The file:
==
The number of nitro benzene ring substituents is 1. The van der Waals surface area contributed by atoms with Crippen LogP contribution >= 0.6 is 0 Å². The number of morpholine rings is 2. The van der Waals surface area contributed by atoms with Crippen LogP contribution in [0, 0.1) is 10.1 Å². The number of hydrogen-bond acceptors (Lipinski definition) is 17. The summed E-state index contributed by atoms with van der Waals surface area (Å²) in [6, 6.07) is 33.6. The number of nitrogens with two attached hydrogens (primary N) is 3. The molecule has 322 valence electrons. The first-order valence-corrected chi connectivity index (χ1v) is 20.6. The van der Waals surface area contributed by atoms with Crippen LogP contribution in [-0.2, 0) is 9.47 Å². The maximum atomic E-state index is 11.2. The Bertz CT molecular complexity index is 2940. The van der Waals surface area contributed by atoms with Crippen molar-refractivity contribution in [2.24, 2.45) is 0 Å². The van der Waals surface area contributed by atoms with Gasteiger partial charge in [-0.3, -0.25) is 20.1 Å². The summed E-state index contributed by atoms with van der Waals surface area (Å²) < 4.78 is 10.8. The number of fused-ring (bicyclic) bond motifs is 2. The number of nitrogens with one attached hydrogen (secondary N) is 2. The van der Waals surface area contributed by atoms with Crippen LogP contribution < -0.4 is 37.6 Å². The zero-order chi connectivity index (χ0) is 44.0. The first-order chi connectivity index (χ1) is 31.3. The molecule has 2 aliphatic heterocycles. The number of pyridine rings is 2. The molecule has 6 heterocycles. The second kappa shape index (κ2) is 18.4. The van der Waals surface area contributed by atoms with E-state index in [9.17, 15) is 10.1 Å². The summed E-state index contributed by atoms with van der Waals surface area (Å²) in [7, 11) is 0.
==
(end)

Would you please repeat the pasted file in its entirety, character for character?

The number of nitro benzene ring substituents is 1. The van der Waals surface area contributed by atoms with Crippen LogP contribution >= 0.6 is 0 Å². The number of morpholine rings is 2. The van der Waals surface area contributed by atoms with Crippen LogP contribution in [0, 0.1) is 10.1 Å². The number of hydrogen-bond acceptors (Lipinski definition) is 17. The summed E-state index contributed by atoms with van der Waals surface area (Å²) in [6, 6.07) is 33.6. The number of nitrogens with two attached hydrogens (primary N) is 3. The molecule has 322 valence electrons. The first-order valence-corrected chi connectivity index (χ1v) is 20.6. The van der Waals surface area contributed by atoms with Crippen LogP contribution in [-0.2, 0) is 9.47 Å². The maximum atomic E-state index is 11.2. The Bertz CT molecular complexity index is 2940. The van der Waals surface area contributed by atoms with Crippen molar-refractivity contribution in [2.24, 2.45) is 0 Å². The van der Waals surface area contributed by atoms with Gasteiger partial charge in [-0.3, -0.25) is 20.1 Å². The summed E-state index contributed by atoms with van der Waals surface area (Å²) < 4.78 is 10.8. The number of fused-ring (bicyclic) bond motifs is 2. The number of nitrogens with one attached hydrogen (secondary N) is 2. The van der Waals surface area contributed by atoms with Crippen LogP contribution < -0.4 is 37.6 Å². The zero-order chi connectivity index (χ0) is 44.0. The first-order chi connectivity index (χ1) is 31.3. The molecule has 2 aliphatic heterocycles. The number of pyridine rings is 2. The molecule has 6 heterocycles. The second kappa shape index (κ2) is 18.4. The van der Waals surface area contributed by atoms with E-state index in [9.17, 15) is 10.1 Å². The summed E-state index contributed by atoms with van der Waals surface area (Å²) in [7, 11) is 0.